- Illustrations – just as a picture can tell a thousand words, a well-crafted, well-timed illustration can make complex matters simple. They are easy to remember and make truth easier to believe. Illustrations can be found in the world around you – if you want to be a good preacher or speaker, you must learn to be observant about the world around you. That will not happen if you choose to be an armchair theologian pontificating in an ivory tower. However, be careful about personal illustrations, especially if they may be revealing private information. Don’t use someone or their situation as an illustration unless you have asked them first or know them very well and are sure they won’t mind (even then, asking is a good idea).
- Transitions – A good sermon is one that is broken down into clear sections and yet seems seamlessly connected. Transitions help your audience stay with you as you move from one point or section of your sermon smoothly, maintaining clarity, unity and progress in your sermon. Transitions can be:
- Phrases – like “not only this”, “whereas…”, “on the other hand”
- Points – chronological, logical, metaphorical (e.g. a metaphor of building a house).
- Physical – using bodily actions to show movement from one point to the next.
- Alliteration – This is the skill of making words start with the same sound or rhyme. They don’t have to begin with the same letter but that makes for an even stronger visual and audible tool by which your audience can remember the key points of the sermon. Put effort into making your sermon memorable but be careful not to sacrifice its meaning. To avoid the temptation to make the “tail wag the dog”, which can happen when your alliteration doesn’t fit your point, make this the last thing you do in your sermon preparation.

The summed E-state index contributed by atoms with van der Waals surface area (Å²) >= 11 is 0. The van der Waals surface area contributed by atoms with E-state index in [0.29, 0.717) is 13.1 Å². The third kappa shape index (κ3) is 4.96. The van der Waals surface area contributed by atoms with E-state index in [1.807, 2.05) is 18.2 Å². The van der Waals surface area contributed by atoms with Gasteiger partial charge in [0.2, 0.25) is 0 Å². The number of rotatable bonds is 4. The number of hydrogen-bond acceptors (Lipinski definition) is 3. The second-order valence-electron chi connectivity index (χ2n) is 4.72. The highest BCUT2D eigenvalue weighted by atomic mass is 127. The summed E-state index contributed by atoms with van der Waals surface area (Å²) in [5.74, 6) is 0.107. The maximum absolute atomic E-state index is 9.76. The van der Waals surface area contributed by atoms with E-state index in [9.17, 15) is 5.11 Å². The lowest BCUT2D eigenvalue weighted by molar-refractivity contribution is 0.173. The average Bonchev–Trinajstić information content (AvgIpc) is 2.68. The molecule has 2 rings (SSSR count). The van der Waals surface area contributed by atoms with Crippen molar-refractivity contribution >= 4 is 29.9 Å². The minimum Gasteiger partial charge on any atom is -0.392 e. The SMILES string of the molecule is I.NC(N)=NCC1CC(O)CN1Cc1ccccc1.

Crafting the Introduction, Body and Conclusion
Your sermon needs an introduction and conclusion (even if you are preaching a narrative sermon).
Introductions help you:
- Command the attention of your audience.
- Surface a pertinent need and arouse curiosity.
- Orient your audience to your big idea
- State your purpose for the sermon (the purpose bridge)
Tips to remember:
- Don’t begin with an apology
- Keep it short and to the point
- Don’t promise more than you can provide
- Use humor carefully
The body will consist of the main and sub- points from your structure in Step 6.
Conclusions are meant to tie everything up together and remind your audience of your key points. A conclusion is like a brief summary of what you have already said, so do not introduce new material and don’t make it unnecessarily long. In your conclusion, reiterate your main points and the big idea. Do not reproach the entire sermon a second time or start a new one! This is the struggle of many preachers, but one that can be unlearned.
Writing the Manuscript
Every preacher is different, but I encourage you to write out a full manuscript of your entire sermon. That is not to say you must read out your sermon word for word, but it does help you know what you want to say, how you are going to say it and when you are going to say it.
Practical Example: Ephesians 2:1-3
With our Ephesians 2:1-3 example, your sermon could look something like the following summary:
The introduction of this sermon could focus on explaining the former lives and suffering of the Ephesian Christians as slaves. Show the audience how they also were once slaves but have now been set free.
The body will consist of the three main points from Step 6
The conclusion will be a restatement of the big idea of the sermon and the supporting main points.
- Remember to use the S.A.V.E (a) point principle.
- Sermon outlines help you think through your sermon clearly and make sure you don’t forget or drift the important stuff
Practice by applying these steps to any one of these passages (or one of your own choosing) – Ephesians 2:4-7, Psalm 1:1-3, Psalm 1:4-6, Colossians 1:1-3.
Remember to use the same passage you picked in Step 1 to ensure consistency.